February 11, 2012
by fosco lucarelli
I’m not a fan of Wes Anderson, but nobody can deny the value that staging and scenery have in his movies.
In a scene from The “Life Aquatic with Steve Zissou”, the camera moves across a wooden section of a boat, from room to room, without ever trying to hide the scenography.
This movie therefore belongs to a family of works whose “theatrical staging” is itself part of the narration, aiming at concentrating on storytelling and acting, and reminding the audience of the film’s artificiality. Or, better said by L.Lambert: “questioning the relationship maintained between the subject and the representation”.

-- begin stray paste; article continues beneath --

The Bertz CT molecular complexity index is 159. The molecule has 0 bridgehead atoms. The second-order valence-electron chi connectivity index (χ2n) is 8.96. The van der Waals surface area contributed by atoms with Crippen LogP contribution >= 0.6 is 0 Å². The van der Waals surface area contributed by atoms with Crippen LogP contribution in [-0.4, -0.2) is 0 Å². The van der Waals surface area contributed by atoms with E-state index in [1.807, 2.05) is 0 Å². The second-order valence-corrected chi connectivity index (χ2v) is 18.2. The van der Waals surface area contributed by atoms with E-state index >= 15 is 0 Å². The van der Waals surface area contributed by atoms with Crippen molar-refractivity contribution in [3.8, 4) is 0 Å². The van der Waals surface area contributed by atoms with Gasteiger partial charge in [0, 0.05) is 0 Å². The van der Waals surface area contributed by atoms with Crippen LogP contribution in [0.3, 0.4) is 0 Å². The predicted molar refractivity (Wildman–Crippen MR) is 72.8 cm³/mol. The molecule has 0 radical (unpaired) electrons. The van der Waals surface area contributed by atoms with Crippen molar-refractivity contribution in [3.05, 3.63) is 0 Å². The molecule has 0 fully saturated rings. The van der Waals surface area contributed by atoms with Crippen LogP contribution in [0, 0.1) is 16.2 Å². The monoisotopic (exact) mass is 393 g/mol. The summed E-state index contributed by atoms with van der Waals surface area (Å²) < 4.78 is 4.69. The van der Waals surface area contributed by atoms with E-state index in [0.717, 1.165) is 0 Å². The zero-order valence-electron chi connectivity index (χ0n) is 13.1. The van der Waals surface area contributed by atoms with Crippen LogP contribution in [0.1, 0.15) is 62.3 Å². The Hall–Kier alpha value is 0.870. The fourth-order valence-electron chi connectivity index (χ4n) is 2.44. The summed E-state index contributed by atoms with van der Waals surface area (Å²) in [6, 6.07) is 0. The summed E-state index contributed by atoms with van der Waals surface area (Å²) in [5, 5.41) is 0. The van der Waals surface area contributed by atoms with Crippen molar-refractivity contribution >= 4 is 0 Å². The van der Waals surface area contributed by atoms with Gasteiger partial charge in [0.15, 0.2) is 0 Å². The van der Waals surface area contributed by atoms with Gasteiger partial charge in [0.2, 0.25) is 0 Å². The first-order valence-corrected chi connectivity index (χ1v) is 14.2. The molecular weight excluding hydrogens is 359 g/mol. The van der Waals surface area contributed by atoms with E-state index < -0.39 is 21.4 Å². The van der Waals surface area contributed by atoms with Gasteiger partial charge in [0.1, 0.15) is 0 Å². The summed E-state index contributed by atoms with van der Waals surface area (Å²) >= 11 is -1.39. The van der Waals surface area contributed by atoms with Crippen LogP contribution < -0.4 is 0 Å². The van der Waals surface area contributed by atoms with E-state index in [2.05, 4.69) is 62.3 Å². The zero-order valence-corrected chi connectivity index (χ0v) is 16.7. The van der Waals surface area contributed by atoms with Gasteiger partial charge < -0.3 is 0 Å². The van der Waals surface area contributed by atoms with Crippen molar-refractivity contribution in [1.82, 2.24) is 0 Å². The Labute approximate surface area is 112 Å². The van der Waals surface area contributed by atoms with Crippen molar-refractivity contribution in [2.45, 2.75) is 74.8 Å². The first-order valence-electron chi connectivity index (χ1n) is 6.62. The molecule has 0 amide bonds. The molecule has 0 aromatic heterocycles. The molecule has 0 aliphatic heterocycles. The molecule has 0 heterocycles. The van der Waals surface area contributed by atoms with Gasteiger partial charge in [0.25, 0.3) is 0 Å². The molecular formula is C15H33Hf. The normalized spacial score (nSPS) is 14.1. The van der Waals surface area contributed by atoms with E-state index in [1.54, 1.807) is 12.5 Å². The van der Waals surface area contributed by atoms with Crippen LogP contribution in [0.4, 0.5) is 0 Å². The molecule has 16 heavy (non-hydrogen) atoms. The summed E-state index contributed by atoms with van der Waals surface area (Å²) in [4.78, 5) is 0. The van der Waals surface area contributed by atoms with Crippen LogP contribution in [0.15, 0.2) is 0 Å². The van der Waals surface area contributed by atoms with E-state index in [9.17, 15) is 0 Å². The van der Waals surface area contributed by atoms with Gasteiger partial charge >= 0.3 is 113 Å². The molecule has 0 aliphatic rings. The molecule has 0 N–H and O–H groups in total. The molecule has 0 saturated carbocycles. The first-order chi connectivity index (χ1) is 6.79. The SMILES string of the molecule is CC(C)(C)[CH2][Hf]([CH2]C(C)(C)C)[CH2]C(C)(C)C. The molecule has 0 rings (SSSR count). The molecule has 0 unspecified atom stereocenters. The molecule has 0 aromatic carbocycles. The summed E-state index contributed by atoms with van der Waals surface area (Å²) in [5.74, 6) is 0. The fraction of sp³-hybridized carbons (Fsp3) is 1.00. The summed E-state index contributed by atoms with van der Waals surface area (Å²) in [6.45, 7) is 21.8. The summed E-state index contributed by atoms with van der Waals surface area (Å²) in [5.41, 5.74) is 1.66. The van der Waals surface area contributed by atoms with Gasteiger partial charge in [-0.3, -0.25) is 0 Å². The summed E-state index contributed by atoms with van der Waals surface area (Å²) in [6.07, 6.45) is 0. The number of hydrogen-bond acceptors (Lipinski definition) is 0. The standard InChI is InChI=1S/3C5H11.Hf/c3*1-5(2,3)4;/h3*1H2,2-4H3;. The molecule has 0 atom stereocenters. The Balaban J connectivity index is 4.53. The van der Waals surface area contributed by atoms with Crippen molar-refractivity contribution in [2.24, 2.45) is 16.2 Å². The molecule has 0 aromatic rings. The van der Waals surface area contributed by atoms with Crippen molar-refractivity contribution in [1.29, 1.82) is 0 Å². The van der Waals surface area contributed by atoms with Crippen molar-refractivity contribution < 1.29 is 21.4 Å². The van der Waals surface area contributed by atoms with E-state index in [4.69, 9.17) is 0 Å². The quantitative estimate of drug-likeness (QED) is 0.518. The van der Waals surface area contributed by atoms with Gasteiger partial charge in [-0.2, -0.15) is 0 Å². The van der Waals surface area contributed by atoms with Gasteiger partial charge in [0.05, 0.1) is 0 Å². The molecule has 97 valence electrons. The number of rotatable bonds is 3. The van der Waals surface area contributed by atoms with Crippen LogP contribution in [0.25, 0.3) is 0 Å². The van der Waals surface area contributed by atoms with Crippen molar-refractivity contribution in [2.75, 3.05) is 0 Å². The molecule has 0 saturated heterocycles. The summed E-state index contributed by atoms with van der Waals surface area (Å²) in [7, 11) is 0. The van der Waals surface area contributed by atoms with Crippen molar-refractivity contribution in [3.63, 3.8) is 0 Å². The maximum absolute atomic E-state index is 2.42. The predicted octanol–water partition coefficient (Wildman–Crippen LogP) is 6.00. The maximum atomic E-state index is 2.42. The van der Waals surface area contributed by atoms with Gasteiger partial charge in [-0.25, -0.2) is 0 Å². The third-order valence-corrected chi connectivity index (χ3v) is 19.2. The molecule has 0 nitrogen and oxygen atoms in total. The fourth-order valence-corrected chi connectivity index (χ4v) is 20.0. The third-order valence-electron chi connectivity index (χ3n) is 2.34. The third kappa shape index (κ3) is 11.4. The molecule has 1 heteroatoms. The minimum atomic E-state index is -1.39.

Comparative exemples include 1954 Red Garters, a musical spoof of the Western gerne, where the setting only “suggests” houses, trees and windows; 2003 Lars Von Trier’s Dogville, whose famous minimalist scenario includes only walls and separation as a blueprint on the ground and very limited use of furniture to symbolize rooms; 1994′s Louis Malle and Andre Gregory’s Vanya on 42nd street, an interpretation of Uncle Vanya, by Chechov, shot entirely within the New Amsterdam Theatre, also on 42nd Street.
Here’s : Let me tell you about my boat:
Watch here some scenes from the movies mentioned on the post: